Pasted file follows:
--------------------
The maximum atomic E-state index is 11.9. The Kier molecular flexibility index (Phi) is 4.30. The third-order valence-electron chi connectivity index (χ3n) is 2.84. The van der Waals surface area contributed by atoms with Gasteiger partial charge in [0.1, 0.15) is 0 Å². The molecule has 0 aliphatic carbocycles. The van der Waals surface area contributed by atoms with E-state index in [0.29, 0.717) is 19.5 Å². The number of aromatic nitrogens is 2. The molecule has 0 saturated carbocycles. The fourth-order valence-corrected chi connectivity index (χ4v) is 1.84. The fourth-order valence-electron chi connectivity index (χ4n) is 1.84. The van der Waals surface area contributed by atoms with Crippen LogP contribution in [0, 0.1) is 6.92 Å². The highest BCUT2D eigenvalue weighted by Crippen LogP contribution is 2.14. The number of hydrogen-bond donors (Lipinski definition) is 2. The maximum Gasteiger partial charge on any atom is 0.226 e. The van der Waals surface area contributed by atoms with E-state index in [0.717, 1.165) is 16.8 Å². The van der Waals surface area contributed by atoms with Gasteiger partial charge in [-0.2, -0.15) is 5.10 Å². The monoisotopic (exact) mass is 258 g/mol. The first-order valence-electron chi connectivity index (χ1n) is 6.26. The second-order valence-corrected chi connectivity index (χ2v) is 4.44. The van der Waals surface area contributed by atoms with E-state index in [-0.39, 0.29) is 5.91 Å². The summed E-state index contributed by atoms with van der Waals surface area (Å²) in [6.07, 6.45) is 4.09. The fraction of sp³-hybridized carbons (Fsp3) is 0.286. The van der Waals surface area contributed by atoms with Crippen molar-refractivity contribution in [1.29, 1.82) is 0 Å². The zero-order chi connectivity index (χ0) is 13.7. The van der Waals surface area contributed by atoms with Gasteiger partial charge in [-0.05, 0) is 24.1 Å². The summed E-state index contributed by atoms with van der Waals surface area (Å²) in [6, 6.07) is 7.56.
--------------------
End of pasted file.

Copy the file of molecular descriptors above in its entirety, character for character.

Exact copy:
The maximum atomic E-state index is 11.9. The Kier molecular flexibility index (Phi) is 4.30. The third-order valence-electron chi connectivity index (χ3n) is 2.84. The van der Waals surface area contributed by atoms with Gasteiger partial charge in [0.1, 0.15) is 0 Å². The molecule has 0 aliphatic carbocycles. The van der Waals surface area contributed by atoms with E-state index in [0.29, 0.717) is 19.5 Å². The number of aromatic nitrogens is 2. The molecule has 0 saturated carbocycles. The fourth-order valence-corrected chi connectivity index (χ4v) is 1.84. The fourth-order valence-electron chi connectivity index (χ4n) is 1.84. The van der Waals surface area contributed by atoms with Crippen LogP contribution in [0, 0.1) is 6.92 Å². The highest BCUT2D eigenvalue weighted by Crippen LogP contribution is 2.14. The number of hydrogen-bond donors (Lipinski definition) is 2. The maximum Gasteiger partial charge on any atom is 0.226 e. The van der Waals surface area contributed by atoms with E-state index in [0.717, 1.165) is 16.8 Å². The van der Waals surface area contributed by atoms with Gasteiger partial charge in [-0.2, -0.15) is 5.10 Å². The monoisotopic (exact) mass is 258 g/mol. The first-order valence-electron chi connectivity index (χ1n) is 6.26. The second-order valence-corrected chi connectivity index (χ2v) is 4.44. The van der Waals surface area contributed by atoms with E-state index in [-0.39, 0.29) is 5.91 Å². The summed E-state index contributed by atoms with van der Waals surface area (Å²) in [6.07, 6.45) is 4.09. The fraction of sp³-hybridized carbons (Fsp3) is 0.286. The van der Waals surface area contributed by atoms with Crippen molar-refractivity contribution in [1.29, 1.82) is 0 Å². The zero-order chi connectivity index (χ0) is 13.7. The van der Waals surface area contributed by atoms with Gasteiger partial charge in [-0.05, 0) is 24.1 Å². The summed E-state index contributed by atoms with van der Waals surface area (Å²) in [6, 6.07) is 7.56.